I think your best bet would be to home base in one city, explore that, and the immediate surrounding area, to your heart's content and don't worry about day trips to places that are hours away by bus. You'll make yourself nuts trying to stick to an overly ambitious schedule, which will only serve to encroach on your enjoyment of the trip. Any trip to Mexico should be about enjoyment, not covering a lot of ground in the shortest amount of time :-D.

            2. Rotary11
              I went to Oaxaca about three years ago (solo as well), and really enjoyed myself, walked around a bit during the day had lunch in the zocalo, maybe a nap in the afternoon and then generally back to the zocalo for the evening meal as well. Always lots of people around and the area was great to just sit and people watch.
              Going to Mexico City on March 13 (solo again) so i'll see what it's like soon, really looking forward to this trip, planning on eating lots.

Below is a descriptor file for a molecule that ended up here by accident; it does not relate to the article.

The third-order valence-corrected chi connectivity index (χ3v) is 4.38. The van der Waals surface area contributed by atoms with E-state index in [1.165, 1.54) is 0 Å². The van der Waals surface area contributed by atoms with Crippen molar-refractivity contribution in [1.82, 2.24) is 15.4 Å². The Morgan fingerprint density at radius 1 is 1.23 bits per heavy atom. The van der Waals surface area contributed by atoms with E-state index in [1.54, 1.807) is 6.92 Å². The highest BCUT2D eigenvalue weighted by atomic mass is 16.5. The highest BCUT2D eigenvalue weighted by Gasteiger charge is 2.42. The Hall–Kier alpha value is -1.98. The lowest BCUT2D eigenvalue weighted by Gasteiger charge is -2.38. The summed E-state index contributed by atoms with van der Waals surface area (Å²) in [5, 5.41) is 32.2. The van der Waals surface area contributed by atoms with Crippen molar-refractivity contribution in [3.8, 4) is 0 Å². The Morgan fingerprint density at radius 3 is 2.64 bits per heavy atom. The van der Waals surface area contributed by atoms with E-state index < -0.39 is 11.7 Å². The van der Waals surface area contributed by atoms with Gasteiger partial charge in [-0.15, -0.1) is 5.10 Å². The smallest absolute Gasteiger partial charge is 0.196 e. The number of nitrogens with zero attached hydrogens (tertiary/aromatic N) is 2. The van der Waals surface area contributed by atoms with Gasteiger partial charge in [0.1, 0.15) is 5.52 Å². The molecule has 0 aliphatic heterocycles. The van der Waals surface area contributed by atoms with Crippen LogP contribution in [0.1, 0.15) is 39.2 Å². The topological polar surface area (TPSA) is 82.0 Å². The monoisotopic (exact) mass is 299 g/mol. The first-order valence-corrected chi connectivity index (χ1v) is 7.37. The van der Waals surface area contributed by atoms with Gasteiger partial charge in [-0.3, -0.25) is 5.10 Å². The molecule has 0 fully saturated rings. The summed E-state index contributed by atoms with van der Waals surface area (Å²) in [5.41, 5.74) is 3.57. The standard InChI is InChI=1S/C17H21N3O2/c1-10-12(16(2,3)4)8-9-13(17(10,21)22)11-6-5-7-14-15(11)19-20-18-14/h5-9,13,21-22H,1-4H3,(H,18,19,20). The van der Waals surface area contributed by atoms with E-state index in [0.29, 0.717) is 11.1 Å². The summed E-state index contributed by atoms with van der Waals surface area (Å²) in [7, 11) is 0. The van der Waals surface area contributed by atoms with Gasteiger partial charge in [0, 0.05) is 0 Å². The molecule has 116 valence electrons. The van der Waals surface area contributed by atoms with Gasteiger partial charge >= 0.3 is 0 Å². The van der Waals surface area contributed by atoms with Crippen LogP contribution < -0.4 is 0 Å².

2 Replies
              1. re: damonster

                Damonster, your trip to Mexico City might be a bit different than you expect. You'll be there during Semana Santa (Holy Week), when everyone in Mexico who *can* take a vacation, *does* take a vacation. The vacation period is two weeks, during which time Mexico City becomes a shadow of itself. Some restaurants will offer their usual menus and some will offer a *menú cuaresmeño* (Lenten menu). Some that specialize in red meats close on Fridays until Easter. Some restaurants and businesses close completely during Semana Santa and Semana de Pascua.

                I'm sure you'll find plenty to do and see nonetheless, but it's always good to have a heads-up when you might find things a bit different than expected.


                1. re: cristina

                  Thanks for the heads-up didn't realize til after I'd booked that it was over the Easter period, I'll make the best of it anyhow and I will be going back sometime this summer, just not sure when yet.